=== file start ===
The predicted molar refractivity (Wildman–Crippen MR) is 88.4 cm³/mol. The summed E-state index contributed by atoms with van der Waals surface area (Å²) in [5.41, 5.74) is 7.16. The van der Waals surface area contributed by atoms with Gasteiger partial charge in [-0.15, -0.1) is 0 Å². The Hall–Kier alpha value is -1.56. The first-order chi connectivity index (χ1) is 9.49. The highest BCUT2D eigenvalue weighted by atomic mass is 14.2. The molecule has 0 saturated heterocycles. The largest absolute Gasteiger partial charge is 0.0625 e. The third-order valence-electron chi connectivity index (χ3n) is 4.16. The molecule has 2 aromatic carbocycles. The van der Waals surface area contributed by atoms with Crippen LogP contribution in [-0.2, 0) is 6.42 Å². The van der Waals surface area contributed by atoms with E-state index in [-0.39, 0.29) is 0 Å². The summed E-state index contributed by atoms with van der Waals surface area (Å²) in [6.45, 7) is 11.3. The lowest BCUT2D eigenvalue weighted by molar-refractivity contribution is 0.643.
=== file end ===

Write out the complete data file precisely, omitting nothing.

The predicted molar refractivity (Wildman–Crippen MR) is 88.4 cm³/mol. The summed E-state index contributed by atoms with van der Waals surface area (Å²) in [5.41, 5.74) is 7.16. The van der Waals surface area contributed by atoms with Gasteiger partial charge in [-0.15, -0.1) is 0 Å². The Hall–Kier alpha value is -1.56. The first-order chi connectivity index (χ1) is 9.49. The highest BCUT2D eigenvalue weighted by atomic mass is 14.2. The molecule has 0 saturated heterocycles. The largest absolute Gasteiger partial charge is 0.0625 e. The third-order valence-electron chi connectivity index (χ3n) is 4.16. The molecule has 2 aromatic carbocycles. The van der Waals surface area contributed by atoms with Crippen LogP contribution in [-0.2, 0) is 6.42 Å². The van der Waals surface area contributed by atoms with E-state index in [-0.39, 0.29) is 0 Å². The summed E-state index contributed by atoms with van der Waals surface area (Å²) in [6.45, 7) is 11.3. The lowest BCUT2D eigenvalue weighted by molar-refractivity contribution is 0.643.